The First Whiff
Sometime in March 1999

Last year, I knew someone that kept an online journal. Not a friend, but an acquaintance that I admired for her design sensibility and writing. She left the world of online journalling last year and I haven't heard from her since. I tried on several occasions to email her and send her little "hello" notes and "just checking up on you" tidbits to try and coax her out of her quiet shell.

No such luck. The line on her end remains deathly silent. My only guess for her distance is that one of my new friends is a "rival" of hers. I'm disappointed that my new friendship made her feel that we could not be friends, especially without explaining such to me. But such is human nature and I must be content with a one-way conversation.

Every once in a while, I will stop by her domain and see what she's up to, read what the next stage in her academic career is or check out the newest graphics that she's developed.

One day, I was greeted by a nearly blank, all black page.

Embedded in the middle of the page was a quicktime movie. I waited patiently for it to download.


Once it was done, I turned up the volume of my speakers (which are typically sent on "low" since I don't like hearing it ding loudly) and pressed play.

It was completely unexpected.


I don't know exactly what I should have expected, although I had a feeling it might be a qucktime movie of her or some other imagery that would be instantly recognizable. Instead, I didn't get it at all. It was dark. Very dark. The camera was constantly shaking, since its operator was running through the dark. I could make out shapes in the darkness of the camera. Moving shapes that suggested the camera operator was following someone.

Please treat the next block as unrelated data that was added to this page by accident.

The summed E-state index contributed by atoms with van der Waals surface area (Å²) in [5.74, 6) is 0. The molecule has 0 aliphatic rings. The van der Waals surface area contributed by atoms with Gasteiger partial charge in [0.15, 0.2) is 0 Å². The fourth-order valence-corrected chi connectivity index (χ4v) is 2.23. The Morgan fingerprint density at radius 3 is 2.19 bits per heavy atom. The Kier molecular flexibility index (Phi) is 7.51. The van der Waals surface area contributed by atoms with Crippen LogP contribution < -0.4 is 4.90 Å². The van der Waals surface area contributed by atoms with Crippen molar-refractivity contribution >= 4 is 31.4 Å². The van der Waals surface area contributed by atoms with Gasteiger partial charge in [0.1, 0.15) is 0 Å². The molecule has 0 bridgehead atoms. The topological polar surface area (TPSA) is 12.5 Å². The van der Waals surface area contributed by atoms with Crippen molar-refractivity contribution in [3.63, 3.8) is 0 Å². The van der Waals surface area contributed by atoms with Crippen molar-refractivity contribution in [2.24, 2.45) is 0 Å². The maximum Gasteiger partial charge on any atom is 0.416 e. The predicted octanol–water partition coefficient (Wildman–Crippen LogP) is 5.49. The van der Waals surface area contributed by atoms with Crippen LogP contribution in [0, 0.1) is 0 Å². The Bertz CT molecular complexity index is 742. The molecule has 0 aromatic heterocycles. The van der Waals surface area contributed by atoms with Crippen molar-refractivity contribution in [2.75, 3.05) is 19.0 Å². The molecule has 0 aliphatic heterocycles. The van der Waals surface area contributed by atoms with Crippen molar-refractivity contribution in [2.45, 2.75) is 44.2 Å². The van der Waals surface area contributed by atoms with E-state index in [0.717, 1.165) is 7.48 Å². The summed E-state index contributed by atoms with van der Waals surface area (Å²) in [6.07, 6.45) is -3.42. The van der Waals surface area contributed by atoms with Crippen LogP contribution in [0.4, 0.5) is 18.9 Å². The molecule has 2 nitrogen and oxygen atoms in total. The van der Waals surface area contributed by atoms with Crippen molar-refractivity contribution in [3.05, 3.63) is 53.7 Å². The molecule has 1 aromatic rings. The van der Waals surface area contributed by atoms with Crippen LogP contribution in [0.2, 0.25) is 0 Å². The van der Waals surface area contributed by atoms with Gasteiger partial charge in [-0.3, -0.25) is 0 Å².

The sound on the movie was even more suprising.

It was the sound of frantic rustling. Twigs breaking.

Panicked voices.

The camera being whipped back and forth, looking at dark shapes up in the trees.

It was only a few seconds but it made my heart race. And a multitude of questions leaped at once into my mind.

Did she make this recording? Is that her running through the woods?

Why are they running? Why is the recording so dark? What were those shapes?

What's going on?

At the bottom of the page was a link to a question. It was something like "Need to know what this is?" The link would allow me to write email to her and ask her.

I chose not to. I figured that when the time comes and my curiosity was peaked, I would ask her.

Maybe that would draw her out of her shell. Who knows. I was tired talking to silence, hearing my own voice.

I decided to remove it from my mind.

But I didn't. I just shuffled it away for safekeeping. It's hard to forget such vague, dark images with so many questions.

© Copyright 1999 Eileene Coscolluela